The Broncos have cut LB Jarvis Moss, who had been their 1st-round pick in the 2007 Draft. In his four seasons with Denver, Moss tallied 29 tackles, 3.5 sacks and pass defensed in 34 games (29 starts). According to the Denver Post, the Broncos have signed LB David Veikune to replace Moss on the 53-man roster. Veikune had been a 2nd-round pick (52nd overall) out of Hawaii by the Cleveland Browns in 2009. Veikune was cut by the Browns on September 7th, 2010.
According to Andrew Mason of MaxDenver.com, Broncos LB Robert Ayers is expected to practice today. Ayers has missed Denver's last four games with a fractured foot.
For weeks Broncos fans have been calling for increased pressure on the quarterback.
Wink Martindale listened. Either that or he just got sick and tired of letting guys like Troy Smith and Jason Campbell have all day in the pocket.
The Broncos pressured the Chiefs when it mattered--namely in the 1st half of the game. How did they do it?
By utilizing what is the god-given right of every 3-4 defense: the zone blitz.
In this week's The Playbook Abides, we'll be taking a look at a zone blitz that might just make you change your mind about Wink Martindale.
Wink got creative; the Broncos got a sack.
Good Morning, Broncos fans! Happy Belated Birthday to Kyle Orton, who turned all of 28 on Sunday. Perhaps it's the neckbeard, or perhaps it's just my incorrect perception, but it seems easy to forget just how young Kyle is. In other words, there's plenty more room on the growth and learning curves for him - hopefully we'll see him continue to improve as a QB over the next 7 games and beyond. FWIW, Kyle ranks third in the NFL in PFR's all-important Adjusted Net Yards per Attempt (ANY/A), which accounts for both interceptions and sacks. Who's ahead of Kyle? Monday night's star Michael Vick, and next Monday's opponent Philip Rivers. Pretty good company.
Josh McDaniels' Monday presser gave rise to a brand-new movement to bring orange jerseys back to Denver on a permanent basis. As mentioned earlier in today's Daily Lard, Dave Krieger wrote a column in the DP today in order to
sell papers get something going along those lines. After all, it was Krieger who posed the question to McDaniels yesterday about the possibility of making the switch back to orange.
To everyone's delight, McDaniels responded with the following:
"I love the orange jerseys. I know we're only allowed to wear them twice in the regular season and once in the preseason unless we make that our standard uniform. But I think our guys kind of like wearing the orange. I like the orange. But that decision to make that our permanent uniform is going to come from Pat (Bowlen). I love to wear the orange, I do. I wouldn't mind it at all. I think you're right, we kind of get excited. Everything, from when you walk in the locker room, it looks different when you've got all the orange jerseys and all that. It wouldn't bother me at all." (emphasis mine)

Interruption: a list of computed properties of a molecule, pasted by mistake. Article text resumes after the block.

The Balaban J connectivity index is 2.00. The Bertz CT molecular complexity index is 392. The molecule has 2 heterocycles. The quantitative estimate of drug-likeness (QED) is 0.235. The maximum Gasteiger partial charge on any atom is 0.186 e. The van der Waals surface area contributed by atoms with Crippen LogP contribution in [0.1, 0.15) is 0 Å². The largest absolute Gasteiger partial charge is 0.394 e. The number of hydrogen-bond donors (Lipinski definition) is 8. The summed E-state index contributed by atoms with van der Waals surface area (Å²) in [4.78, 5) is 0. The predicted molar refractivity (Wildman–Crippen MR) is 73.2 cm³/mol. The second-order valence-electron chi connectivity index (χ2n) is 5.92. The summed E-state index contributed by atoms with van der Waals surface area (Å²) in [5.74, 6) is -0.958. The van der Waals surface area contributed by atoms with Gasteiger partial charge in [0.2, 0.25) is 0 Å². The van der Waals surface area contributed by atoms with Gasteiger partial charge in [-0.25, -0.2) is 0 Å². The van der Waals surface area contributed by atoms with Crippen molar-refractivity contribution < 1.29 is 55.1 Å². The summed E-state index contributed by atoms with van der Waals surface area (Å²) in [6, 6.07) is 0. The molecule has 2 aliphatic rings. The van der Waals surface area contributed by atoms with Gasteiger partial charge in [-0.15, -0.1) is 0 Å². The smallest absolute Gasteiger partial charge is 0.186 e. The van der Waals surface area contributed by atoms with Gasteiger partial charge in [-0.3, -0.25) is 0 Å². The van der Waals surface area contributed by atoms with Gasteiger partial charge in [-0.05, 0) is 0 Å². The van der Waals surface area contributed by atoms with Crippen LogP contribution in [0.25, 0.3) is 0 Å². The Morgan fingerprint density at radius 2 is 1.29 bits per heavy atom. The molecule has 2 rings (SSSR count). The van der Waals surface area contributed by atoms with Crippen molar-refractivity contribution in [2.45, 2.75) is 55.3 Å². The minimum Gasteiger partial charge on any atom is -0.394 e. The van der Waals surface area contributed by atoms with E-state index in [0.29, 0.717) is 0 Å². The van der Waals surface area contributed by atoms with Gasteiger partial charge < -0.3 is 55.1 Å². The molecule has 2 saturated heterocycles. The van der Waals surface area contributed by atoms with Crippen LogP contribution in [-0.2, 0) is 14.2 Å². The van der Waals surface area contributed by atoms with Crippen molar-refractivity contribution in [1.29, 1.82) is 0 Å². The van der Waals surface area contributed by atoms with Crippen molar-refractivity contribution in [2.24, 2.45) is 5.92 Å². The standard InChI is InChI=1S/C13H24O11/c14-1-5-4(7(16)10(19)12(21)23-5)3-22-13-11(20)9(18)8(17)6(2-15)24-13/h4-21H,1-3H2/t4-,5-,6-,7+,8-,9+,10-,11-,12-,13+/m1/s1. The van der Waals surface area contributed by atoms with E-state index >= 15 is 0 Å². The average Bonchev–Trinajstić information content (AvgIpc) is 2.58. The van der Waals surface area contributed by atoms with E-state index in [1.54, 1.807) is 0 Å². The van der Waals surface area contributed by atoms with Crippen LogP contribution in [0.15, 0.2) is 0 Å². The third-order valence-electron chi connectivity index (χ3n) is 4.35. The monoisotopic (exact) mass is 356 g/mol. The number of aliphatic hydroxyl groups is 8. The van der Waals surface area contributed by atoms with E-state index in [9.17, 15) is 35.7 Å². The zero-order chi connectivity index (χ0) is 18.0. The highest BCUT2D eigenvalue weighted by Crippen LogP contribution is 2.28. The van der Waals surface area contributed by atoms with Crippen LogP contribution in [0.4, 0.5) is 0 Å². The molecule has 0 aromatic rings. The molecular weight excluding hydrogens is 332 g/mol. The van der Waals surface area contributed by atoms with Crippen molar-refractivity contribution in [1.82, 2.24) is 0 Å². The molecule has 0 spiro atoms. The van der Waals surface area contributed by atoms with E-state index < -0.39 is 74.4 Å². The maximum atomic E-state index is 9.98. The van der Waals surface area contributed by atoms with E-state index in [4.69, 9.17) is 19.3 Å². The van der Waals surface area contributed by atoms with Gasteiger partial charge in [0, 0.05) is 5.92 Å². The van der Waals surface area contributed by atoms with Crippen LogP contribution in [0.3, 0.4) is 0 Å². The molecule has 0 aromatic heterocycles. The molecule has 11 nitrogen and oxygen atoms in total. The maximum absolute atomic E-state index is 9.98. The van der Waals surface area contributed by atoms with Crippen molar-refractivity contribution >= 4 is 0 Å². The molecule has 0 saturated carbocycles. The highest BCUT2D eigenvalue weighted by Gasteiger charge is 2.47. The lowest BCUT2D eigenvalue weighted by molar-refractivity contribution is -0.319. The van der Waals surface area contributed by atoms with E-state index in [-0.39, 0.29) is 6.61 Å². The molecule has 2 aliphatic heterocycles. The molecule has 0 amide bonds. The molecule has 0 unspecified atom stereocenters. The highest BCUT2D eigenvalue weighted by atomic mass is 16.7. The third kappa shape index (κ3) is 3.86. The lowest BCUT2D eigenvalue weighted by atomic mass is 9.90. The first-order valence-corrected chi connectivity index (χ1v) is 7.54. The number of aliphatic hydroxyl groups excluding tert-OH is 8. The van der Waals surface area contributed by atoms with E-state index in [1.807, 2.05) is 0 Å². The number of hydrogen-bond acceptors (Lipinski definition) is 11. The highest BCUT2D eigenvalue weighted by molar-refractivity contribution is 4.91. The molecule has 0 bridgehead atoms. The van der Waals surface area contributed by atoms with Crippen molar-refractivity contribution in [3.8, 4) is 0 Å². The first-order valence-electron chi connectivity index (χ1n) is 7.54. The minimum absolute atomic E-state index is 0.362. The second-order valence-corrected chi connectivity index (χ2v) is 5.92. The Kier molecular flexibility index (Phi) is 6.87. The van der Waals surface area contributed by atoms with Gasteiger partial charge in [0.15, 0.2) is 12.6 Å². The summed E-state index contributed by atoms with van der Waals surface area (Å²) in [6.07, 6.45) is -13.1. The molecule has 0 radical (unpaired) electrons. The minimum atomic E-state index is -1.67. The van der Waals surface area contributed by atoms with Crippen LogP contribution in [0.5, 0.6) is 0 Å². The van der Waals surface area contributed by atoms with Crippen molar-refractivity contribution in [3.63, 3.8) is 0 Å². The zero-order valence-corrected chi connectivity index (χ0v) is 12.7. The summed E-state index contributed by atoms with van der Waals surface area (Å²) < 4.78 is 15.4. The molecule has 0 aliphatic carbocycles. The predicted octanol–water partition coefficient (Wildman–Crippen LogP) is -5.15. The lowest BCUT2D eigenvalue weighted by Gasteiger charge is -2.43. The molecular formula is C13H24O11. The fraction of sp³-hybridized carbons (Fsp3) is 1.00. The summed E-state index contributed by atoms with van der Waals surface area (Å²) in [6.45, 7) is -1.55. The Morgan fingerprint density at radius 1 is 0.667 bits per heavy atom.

Sunday’s game made the opportunity to choose the two top Heavies, and brought with it the impossibility of choosing only one from each side of the ball. Both the renewed offensive line and the play on the defensive line were absolutely top drawer. Kyle Orton barely got a grass stain on his uni, while Matt Cassel was sacked 4 times and hurries and knockdowns came with clockwork regularity - a fitting outcome to the Broncos cleaning his clock, and those of the team around him.
KC just wasn’t ready for Denver. It might have been the expectation that a 2-6 team with multiple problems wouldn’t be much of a challenge. It might have been that Josh McDaniels just plain out-coached Todd Haley, Romeo Crennel and Charlie Weis. The Chiefs fans that I’ve talked to have in great part blamed their injuries, particularly in their defensive secondary and the need to bring Shaun Smith to the DL, but given what Denver has dealt with this season, their cries have fallen on deaf ears in my case. I’m sorry to not be buying, but Denver is still missing Elvis Dumervil, Robert Ayers, and Andre' Goodman. At this point in the season, it’s a rare - and usually winning - team that hasn’t suffered some major injury difficulties. Some of them have greater depth than Denver or KC, some just have been fortunate in this area.